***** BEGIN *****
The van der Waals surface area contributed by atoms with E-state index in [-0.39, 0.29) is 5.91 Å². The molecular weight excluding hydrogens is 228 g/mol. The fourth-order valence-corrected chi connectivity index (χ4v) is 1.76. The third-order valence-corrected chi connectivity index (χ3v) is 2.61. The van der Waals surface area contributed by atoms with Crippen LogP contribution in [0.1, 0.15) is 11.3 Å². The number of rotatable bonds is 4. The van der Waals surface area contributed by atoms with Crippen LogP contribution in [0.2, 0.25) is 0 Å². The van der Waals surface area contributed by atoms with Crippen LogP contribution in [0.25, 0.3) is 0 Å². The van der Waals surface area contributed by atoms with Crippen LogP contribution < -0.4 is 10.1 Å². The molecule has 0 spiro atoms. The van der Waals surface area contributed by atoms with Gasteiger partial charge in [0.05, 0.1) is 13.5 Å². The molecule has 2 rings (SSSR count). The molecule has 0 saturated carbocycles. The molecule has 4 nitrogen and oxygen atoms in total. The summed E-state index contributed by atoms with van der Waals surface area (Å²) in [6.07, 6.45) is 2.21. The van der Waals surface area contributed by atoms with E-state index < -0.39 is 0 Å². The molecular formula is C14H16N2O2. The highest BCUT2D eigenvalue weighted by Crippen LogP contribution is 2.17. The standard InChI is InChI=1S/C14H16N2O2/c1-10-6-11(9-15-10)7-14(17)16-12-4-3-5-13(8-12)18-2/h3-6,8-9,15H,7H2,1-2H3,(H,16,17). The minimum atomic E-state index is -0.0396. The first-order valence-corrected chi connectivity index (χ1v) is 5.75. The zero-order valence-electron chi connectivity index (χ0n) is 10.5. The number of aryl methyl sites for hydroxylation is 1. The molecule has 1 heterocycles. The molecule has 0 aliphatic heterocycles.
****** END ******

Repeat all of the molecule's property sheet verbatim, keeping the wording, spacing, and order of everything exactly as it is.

The van der Waals surface area contributed by atoms with E-state index in [-0.39, 0.29) is 5.91 Å². The molecular weight excluding hydrogens is 228 g/mol. The fourth-order valence-corrected chi connectivity index (χ4v) is 1.76. The third-order valence-corrected chi connectivity index (χ3v) is 2.61. The van der Waals surface area contributed by atoms with Crippen LogP contribution in [0.1, 0.15) is 11.3 Å². The number of rotatable bonds is 4. The van der Waals surface area contributed by atoms with Crippen LogP contribution in [0.2, 0.25) is 0 Å². The van der Waals surface area contributed by atoms with Crippen LogP contribution in [0.25, 0.3) is 0 Å². The van der Waals surface area contributed by atoms with Crippen LogP contribution < -0.4 is 10.1 Å². The molecule has 0 spiro atoms. The van der Waals surface area contributed by atoms with Gasteiger partial charge in [0.05, 0.1) is 13.5 Å². The molecule has 2 rings (SSSR count). The molecule has 0 saturated carbocycles. The molecule has 4 nitrogen and oxygen atoms in total. The summed E-state index contributed by atoms with van der Waals surface area (Å²) in [6.07, 6.45) is 2.21. The van der Waals surface area contributed by atoms with E-state index < -0.39 is 0 Å². The molecular formula is C14H16N2O2. The highest BCUT2D eigenvalue weighted by Crippen LogP contribution is 2.17. The standard InChI is InChI=1S/C14H16N2O2/c1-10-6-11(9-15-10)7-14(17)16-12-4-3-5-13(8-12)18-2/h3-6,8-9,15H,7H2,1-2H3,(H,16,17). The minimum atomic E-state index is -0.0396. The first-order valence-corrected chi connectivity index (χ1v) is 5.75. The zero-order valence-electron chi connectivity index (χ0n) is 10.5. The number of aryl methyl sites for hydroxylation is 1. The molecule has 1 heterocycles. The molecule has 0 aliphatic heterocycles.